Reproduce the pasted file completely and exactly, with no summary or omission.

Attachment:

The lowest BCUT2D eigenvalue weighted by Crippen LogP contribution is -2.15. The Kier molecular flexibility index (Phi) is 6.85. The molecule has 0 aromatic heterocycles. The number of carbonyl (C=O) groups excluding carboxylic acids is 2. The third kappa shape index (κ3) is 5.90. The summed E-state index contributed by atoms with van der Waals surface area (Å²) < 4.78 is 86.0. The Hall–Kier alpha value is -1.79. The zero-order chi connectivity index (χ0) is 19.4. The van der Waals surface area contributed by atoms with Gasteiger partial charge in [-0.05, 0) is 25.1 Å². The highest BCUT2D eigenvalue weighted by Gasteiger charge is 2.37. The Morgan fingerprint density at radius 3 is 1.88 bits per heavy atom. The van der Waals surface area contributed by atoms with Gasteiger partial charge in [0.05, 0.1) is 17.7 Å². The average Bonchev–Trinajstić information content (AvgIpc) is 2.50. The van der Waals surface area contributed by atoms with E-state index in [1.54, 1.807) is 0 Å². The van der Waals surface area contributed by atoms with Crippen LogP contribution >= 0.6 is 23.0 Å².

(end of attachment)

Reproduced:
The lowest BCUT2D eigenvalue weighted by Crippen LogP contribution is -2.15. The Kier molecular flexibility index (Phi) is 6.85. The molecule has 0 aromatic heterocycles. The number of carbonyl (C=O) groups excluding carboxylic acids is 2. The third kappa shape index (κ3) is 5.90. The summed E-state index contributed by atoms with van der Waals surface area (Å²) < 4.78 is 86.0. The Hall–Kier alpha value is -1.79. The zero-order chi connectivity index (χ0) is 19.4. The van der Waals surface area contributed by atoms with Gasteiger partial charge in [-0.05, 0) is 25.1 Å². The highest BCUT2D eigenvalue weighted by Gasteiger charge is 2.37. The Morgan fingerprint density at radius 3 is 1.88 bits per heavy atom. The van der Waals surface area contributed by atoms with Gasteiger partial charge in [0.05, 0.1) is 17.7 Å². The average Bonchev–Trinajstić information content (AvgIpc) is 2.50. The van der Waals surface area contributed by atoms with E-state index in [1.54, 1.807) is 0 Å². The van der Waals surface area contributed by atoms with Crippen LogP contribution >= 0.6 is 23.0 Å².